Cryogenics – When discussing heat treatment, cryogenic treatment must also be included. One may wonder why, since heat treatment is done with extremely high temperatures, and cryogenic treatment is done with extremely low temperatures reaching minus 300° F. Because of this, we contacted Bob Reed, Motorsports Division Manager for the past 13 years at 300 Below, Inc. in Decatur, IL. “Cryogenic treatment does not take the place of heat treatment, rather, it completes what the heat treater started,” explains Reed.
“When heat treating, the temperature is increased to the proper ‘high’ temperature for the type of metal being treated. At the correct time, the parts being heat-treated are put in ‘the quench,’ at which time the temperature begins to decrease. It is during the quench that the improvement actually takes place. Parts become cooler and cooler, and better and better. The heat treater considers the treatment completed when the temperature of the parts reach room temperature.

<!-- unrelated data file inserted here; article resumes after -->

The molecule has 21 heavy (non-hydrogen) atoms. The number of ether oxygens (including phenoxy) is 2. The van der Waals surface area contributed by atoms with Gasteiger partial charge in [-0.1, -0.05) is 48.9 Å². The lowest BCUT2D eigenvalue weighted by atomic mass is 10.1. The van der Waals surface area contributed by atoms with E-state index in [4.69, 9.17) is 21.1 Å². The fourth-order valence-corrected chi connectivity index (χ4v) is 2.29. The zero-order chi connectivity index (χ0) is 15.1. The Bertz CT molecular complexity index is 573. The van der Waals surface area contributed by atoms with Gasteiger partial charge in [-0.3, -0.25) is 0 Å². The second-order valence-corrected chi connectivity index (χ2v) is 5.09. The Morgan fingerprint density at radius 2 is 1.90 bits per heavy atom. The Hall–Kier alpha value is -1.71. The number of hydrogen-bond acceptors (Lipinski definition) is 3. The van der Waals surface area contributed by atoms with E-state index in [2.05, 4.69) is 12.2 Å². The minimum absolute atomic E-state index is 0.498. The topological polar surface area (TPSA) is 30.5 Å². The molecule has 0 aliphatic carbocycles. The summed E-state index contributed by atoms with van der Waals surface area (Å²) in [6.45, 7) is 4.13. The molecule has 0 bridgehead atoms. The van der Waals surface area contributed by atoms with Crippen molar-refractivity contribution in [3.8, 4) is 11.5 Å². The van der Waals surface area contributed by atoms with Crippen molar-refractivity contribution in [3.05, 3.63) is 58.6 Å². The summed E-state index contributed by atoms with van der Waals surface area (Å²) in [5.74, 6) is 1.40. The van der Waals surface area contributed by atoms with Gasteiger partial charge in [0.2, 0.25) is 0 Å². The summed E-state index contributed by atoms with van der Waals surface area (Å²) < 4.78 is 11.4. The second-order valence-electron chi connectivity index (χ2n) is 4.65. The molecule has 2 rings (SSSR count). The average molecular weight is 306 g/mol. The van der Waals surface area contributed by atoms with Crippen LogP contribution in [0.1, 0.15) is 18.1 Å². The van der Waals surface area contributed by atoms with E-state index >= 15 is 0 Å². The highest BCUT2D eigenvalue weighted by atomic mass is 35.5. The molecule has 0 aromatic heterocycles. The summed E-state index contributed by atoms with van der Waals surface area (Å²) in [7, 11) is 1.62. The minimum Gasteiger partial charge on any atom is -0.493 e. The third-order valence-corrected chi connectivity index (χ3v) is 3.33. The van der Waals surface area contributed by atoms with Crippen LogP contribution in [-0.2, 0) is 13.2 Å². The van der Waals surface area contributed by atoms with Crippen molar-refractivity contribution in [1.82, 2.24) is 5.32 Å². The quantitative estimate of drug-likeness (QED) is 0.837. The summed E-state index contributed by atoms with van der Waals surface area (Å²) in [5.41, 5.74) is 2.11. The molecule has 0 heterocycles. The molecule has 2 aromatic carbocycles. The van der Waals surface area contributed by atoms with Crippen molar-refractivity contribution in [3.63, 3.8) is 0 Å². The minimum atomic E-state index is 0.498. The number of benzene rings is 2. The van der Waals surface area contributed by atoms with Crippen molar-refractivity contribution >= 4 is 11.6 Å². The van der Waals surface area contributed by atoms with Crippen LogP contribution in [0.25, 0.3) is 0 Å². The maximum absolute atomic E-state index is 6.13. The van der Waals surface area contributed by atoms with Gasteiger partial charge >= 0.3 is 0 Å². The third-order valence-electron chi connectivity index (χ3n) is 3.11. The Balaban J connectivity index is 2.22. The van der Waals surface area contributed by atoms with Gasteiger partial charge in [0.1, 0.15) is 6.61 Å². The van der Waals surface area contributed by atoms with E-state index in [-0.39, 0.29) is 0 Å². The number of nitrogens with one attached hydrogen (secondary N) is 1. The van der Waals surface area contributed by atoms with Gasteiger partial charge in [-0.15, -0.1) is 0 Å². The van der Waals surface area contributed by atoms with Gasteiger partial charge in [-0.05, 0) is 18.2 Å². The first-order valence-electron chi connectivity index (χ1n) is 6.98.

Heat treatment is great, but there is nothing magical about room temperature, says Reed. It is at this time that the heat treated parts can be cryogenically treated, because when cryogenic treatment is properly performed, cryogenic treatment begins at room temperature, and through computer-control drops at the rate of one degree per minute until the temperature reaches 300° F. Small drill bits, sewing machine needles and guitar strings can be cryogenically treated at the same time as big engine blocks, gears, pumps, etc., but the treatment time must be based on the biggest, thickest cross-section. In other words, cryogenic treatment is not a surface treatment. The entire thickness is treated and receives the benefit which is normally improved performance, reduced wear and breakage, longer between rebuilds or replacement, reduced costs, and (hopefully) a more successful motorsports season.